DC, Philadelphia and NYC can see the primary snowflakes of the season | information

Pack your suitcase, autumn, because winter is coming.

AccuWeather forecasters say an active storm trail combined with a sustained blast of cold air in the east will give many in the Appalachians, the Central Atlantic, and the Northeast the opportunity to see their first snowflakes of the season – although accumulations are not to be expected everywhere , some may need to dust their shovels for the season.

Some parts of the Great Lakes have already seen the first snow of the season when the lake effect snow machine was tweaked a bit last week, dropping several inches of snow in some communities, including more than 11 inches in parts of northern Michigan. This weekend, the lake effect snow will be back in full swing. However, while the Great Lakes region is being sprayed with snow, forecasters say Mother Nature will spread the wintry weather and over the course of a few days will bring some of the first snow of the season to a larger area.

According to AccuWeather forecasters, there are two main features to observe that a general snowpack could bring. For some, this could mean at least a couple of inches; for others, it might just be the first snowflakes of the year that might mix with some rain.

The first system will move across the region on Saturday and Saturday nights. The same storm that turned into a blizzard mid-week in the northern plains and parts of Canada is set to continue moving north towards Hudson Bay, Canada, according to AccuWeather Senior Meteorologist Dave Dombek. “Energy will break off from the western and southern peripheries of this storm and vibrate through the Great Lakes and the northeast,” he said.

On its way through the northeast, more widespread rain and snow showers will break out in parts of the region. Dombek explained that the timing of this feature can make a huge difference in forecasting.

“Areas that have daytime rainfall on Saturday will mostly see cold showers, with all snow showers being limited to the highest elevations from the central Appalachian Mountains to New York State,” said Dombek. “In the case of heavier showers, however, a brief outbreak of small hail, the so-called sleet, or partially melted snowflakes can also occur in some lower elevations.”

Later Saturday afternoon through Saturday night, when the sun goes down, there could be a switch to more widespread snow. This would likely bring snow accumulations to much of the Catskills, Adirondacks, Berkshires, and Green and White Mountains, and could even bring a small amount of snow to the Poconos and lower elevations from the upper Hudson Valley into inland New England.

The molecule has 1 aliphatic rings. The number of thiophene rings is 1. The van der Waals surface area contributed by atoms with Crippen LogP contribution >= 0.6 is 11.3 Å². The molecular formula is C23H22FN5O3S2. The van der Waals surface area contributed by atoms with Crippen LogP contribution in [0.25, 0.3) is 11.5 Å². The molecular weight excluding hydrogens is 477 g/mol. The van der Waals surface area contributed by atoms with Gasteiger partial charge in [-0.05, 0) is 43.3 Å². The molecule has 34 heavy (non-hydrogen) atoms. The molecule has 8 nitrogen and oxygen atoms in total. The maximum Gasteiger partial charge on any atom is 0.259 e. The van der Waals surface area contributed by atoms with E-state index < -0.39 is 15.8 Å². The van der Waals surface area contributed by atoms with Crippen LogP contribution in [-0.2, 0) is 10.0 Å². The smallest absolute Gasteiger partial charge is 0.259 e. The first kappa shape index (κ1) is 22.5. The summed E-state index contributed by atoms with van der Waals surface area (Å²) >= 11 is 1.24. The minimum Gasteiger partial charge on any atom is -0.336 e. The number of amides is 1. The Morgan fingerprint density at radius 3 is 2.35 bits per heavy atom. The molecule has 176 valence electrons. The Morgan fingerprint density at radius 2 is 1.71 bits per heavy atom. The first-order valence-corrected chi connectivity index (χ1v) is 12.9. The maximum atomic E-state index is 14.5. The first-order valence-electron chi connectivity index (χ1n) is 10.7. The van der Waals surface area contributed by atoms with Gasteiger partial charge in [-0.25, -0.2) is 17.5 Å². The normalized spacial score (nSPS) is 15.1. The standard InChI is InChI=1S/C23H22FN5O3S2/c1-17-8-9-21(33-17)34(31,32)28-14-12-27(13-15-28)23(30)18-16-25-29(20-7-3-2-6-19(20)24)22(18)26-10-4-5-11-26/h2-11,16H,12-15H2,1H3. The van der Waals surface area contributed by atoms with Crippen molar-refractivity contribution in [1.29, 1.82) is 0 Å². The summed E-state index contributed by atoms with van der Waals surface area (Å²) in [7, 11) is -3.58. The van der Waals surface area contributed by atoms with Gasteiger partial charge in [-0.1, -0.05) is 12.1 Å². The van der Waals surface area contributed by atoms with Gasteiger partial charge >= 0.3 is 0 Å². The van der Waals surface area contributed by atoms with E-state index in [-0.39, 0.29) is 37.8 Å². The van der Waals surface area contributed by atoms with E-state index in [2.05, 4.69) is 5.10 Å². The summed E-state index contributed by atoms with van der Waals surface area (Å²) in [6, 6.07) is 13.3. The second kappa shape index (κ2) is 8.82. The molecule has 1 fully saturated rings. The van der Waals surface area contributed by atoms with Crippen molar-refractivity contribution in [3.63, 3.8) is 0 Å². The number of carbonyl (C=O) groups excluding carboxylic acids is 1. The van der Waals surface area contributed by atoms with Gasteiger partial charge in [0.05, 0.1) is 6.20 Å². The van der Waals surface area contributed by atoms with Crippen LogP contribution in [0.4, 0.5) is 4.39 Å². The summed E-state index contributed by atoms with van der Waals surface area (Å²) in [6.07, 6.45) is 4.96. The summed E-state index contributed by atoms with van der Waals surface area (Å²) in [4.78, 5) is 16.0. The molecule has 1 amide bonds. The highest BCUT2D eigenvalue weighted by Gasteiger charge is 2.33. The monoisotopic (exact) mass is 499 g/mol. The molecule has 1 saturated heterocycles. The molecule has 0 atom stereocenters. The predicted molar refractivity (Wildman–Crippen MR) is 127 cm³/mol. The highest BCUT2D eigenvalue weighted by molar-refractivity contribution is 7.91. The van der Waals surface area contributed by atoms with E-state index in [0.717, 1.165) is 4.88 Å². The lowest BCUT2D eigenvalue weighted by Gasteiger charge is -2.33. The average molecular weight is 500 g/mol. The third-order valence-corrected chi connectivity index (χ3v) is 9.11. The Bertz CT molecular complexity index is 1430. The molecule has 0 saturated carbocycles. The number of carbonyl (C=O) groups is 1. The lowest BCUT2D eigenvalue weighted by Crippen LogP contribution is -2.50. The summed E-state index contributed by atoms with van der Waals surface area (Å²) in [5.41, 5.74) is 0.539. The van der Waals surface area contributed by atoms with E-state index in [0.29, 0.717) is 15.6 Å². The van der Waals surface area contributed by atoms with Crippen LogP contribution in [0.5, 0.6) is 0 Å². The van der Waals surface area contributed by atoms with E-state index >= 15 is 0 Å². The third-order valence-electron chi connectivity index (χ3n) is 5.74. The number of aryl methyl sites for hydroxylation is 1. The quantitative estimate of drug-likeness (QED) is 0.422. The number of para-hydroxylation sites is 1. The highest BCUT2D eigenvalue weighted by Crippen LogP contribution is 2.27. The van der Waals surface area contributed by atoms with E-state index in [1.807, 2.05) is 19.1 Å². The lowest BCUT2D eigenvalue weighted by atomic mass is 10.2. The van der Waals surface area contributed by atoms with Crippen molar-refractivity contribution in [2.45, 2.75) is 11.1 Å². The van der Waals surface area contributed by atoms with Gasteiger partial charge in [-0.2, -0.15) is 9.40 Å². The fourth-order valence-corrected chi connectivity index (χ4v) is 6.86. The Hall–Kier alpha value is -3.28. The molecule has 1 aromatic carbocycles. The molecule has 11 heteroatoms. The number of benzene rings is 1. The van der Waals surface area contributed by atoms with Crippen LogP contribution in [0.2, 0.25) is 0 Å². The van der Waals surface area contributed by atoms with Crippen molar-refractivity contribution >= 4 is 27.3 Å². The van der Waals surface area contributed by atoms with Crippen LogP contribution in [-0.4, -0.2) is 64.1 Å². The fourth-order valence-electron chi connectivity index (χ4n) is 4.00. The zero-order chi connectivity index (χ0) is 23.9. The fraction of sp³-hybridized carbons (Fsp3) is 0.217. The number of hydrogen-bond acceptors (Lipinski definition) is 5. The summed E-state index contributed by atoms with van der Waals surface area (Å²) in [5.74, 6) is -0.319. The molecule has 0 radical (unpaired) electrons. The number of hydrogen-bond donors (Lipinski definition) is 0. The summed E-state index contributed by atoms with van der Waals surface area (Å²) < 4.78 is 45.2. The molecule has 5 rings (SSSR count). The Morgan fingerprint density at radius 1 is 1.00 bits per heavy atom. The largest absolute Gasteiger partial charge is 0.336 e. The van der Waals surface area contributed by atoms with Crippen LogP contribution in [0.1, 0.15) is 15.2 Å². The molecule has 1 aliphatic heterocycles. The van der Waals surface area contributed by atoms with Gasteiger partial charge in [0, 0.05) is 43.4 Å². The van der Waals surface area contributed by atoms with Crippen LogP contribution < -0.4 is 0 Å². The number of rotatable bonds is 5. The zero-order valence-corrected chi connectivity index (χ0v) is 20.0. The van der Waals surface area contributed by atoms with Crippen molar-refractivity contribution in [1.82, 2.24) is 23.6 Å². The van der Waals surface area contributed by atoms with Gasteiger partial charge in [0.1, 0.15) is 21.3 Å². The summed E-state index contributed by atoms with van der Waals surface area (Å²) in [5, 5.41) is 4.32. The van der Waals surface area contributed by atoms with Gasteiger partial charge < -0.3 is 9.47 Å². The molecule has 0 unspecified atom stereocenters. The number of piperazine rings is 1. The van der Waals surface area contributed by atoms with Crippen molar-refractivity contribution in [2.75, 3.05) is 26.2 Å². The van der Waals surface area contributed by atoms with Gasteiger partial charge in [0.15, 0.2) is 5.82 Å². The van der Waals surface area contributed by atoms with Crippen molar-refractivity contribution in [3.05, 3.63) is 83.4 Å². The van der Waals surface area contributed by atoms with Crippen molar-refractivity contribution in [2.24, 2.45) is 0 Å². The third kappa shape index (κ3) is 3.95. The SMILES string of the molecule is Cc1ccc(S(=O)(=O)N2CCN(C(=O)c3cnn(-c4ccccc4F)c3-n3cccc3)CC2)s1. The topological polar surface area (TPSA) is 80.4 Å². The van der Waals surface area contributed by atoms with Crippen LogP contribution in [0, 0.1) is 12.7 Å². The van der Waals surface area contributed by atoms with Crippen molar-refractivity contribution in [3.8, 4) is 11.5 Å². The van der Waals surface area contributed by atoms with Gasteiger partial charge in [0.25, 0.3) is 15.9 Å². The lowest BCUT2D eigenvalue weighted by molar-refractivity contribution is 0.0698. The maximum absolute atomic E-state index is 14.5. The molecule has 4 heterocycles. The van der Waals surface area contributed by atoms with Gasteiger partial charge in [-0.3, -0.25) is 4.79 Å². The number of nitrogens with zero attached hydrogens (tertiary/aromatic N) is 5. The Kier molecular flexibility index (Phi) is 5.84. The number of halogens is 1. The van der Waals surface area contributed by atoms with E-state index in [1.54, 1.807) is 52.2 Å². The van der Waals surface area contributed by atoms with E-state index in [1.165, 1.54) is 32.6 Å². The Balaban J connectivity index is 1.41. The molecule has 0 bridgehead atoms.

The system will move forward fairly quickly and is expected to leave the region by Sunday morning. With the fast-moving nature of the storm, even areas where snow accumulates are unlikely to get more than an inch or two of slushy coating.

At this time of year, however, the roads still need winter treatment, and some roads at higher elevations can still be quite slippery even with little snow accumulation.

As soon as the first system moves on, the next one will be right on its heels. A clipper storm, a fast moving system with little moisture, will rush across the northern plains on Saturday before descending southward towards the central Appalachians from Sunday through Sunday evening.

By Monday, this storm’s energy will soar on the east coast and could help create a new storm fast enough to bring widespread snow inland, even at lower elevations, and part of the I-95 corridor could end up the first flakes of the season.


Again, the timing and tracking of this system will make a huge difference in where snowfall occurs, and forecasters say a few different scenarios could develop.

“Lake effect snow will continue over the Great Lakes on Sunday. If a clipper’s energy dips south, showers of rain and snow coming from the lakes could spread even more, ”said AccuWeather meteorologist Grady Gilman.


When the clipper crosses the Appalachians, a new depression could form somewhere near the east coast. Several scenarios could come into play here. One possibility is that the new system could form near or just from the coast inland and move northeast, spreading a general light, but likely snow, in parts of the eastern Ohio Valley, mid-Atlantic, and inner northeast is accumulated from Sunday night to Monday. Snowflakes could even reach places like Washington, DC, Philadelphia, and New York City.

This scenario could result in a slippery Monday morning commute in places like Pittsburgh and Harrisburg, Pennsylvania and Albany, New York.

In a second scenario, a new depression could form much further offshore, resulting in more rain and snow offshore. Only occasional showers of rain and snow would occur in the northeast on Monday, should the system develop well off the coast.

Even if flakes could fly in parts of the I-95 corridor early next week, no snow jams are currently expected. In fact, it would be pretty early in Philadelphia and New York City when snow piles up. The average date of the first measurable snowfall in New York City is December 7th and December 9th in Philadelphia. The measurable snowfall is 0.1 inches or more.

On the other hand, in places like Pittsburgh or Albany, New York, the accumulation of snow this weekend or early next week would be considered in a timely manner. The average date of the first measurable snow in Pittsburgh is November 14th. Albany’s average date is November 16.

After the taste of winter in the east this weekend through early next week, temperatures will dip towards normal in mid-November, counteracting the cold and likely melting most of the snow that falls.

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